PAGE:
For 114 years, the Audubon Society has been making a Christmas census of birds, across North and South America, and overseas as well. The goal is to count bird numbers and tally the number of different species once the migration season is over, keeping an eye open for anything that might indicate a species is at risk.
It’s also become a competitive hobby for birders, looking to better every year’s count and find rare species that will attract attention.
In Whistler, the annual count took place on Dec. 20, which is about a week later than usual because of the schedule for other counts in the corridor.
The 2013 count was low, both in terms of overall species and the number of species sighted. Birders counted 1,949 birds in total, representing 34 species. During count week, another six species were also checked off the list.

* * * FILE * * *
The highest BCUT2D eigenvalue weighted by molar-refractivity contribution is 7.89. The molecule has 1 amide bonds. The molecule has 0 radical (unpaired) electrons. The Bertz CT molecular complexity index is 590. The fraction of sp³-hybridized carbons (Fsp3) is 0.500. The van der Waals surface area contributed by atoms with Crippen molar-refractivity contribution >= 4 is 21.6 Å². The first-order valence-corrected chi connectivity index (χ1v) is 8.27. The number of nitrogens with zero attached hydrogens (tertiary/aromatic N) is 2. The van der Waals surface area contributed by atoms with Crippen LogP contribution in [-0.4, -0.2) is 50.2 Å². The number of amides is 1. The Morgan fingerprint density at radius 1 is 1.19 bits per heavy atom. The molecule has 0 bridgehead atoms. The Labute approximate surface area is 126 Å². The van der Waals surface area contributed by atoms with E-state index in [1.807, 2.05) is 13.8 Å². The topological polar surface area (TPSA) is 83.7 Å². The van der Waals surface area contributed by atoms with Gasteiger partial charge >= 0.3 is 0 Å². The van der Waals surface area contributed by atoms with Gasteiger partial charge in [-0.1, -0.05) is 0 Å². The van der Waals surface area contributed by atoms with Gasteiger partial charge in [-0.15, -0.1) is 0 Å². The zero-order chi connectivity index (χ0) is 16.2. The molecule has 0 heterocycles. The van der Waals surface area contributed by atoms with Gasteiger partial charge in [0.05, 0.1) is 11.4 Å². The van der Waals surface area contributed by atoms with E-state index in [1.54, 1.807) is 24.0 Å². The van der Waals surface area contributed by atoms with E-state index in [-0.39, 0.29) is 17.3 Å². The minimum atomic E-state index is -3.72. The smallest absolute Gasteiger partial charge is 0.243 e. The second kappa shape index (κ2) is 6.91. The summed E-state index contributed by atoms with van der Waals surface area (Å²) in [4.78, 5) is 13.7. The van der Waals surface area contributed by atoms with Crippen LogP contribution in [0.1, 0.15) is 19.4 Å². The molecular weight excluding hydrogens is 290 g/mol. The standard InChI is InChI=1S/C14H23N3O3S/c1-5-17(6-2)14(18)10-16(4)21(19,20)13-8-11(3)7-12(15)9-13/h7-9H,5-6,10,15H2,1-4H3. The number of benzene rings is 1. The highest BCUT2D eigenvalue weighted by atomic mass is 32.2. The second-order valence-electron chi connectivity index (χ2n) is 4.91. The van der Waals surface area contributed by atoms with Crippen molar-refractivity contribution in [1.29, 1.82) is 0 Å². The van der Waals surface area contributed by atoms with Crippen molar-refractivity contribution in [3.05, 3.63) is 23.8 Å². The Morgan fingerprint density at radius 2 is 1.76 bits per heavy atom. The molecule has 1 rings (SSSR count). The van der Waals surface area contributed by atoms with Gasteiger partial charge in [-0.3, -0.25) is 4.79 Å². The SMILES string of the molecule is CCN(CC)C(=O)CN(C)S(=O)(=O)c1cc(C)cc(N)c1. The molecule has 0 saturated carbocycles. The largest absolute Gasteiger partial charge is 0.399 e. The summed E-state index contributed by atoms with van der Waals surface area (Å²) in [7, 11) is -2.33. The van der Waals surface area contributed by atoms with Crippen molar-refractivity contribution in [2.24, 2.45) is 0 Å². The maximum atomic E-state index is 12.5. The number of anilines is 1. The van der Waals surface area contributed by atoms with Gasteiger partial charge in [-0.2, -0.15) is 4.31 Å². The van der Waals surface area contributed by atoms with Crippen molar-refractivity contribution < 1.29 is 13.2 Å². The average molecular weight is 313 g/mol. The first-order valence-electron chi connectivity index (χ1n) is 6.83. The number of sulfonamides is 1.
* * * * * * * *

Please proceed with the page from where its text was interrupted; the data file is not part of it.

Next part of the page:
The average number of birds counted is usually around 2,500, with an average of 41 species sighted. The 2012 count was unusual with just 843 birds counted — the third-lowest in the count’s 22 years — representing 52 species, which was the second-highest in count history.
Some of the unusual findings for 2013 included 247 varied thrush (counters usually only see a few of the birds), a record number of juncos (623), a healthy number of pine siskins (984), a new bird to add to the count list (American kestrel), a white-tailed ptarmigan and one Cooper’s Hawk.
Some of the birds that turned up in lower-than-usual numbers include red-breasted nuthatches (just two spotted) and a handful of chickadees, which are normally more common in counts.
Additional counts were conducted in Pemberton, D’Arcy, Squamish and Britannia. As well, the annual Brackendale Eagle Festival and eagle count took place on Jan. 5.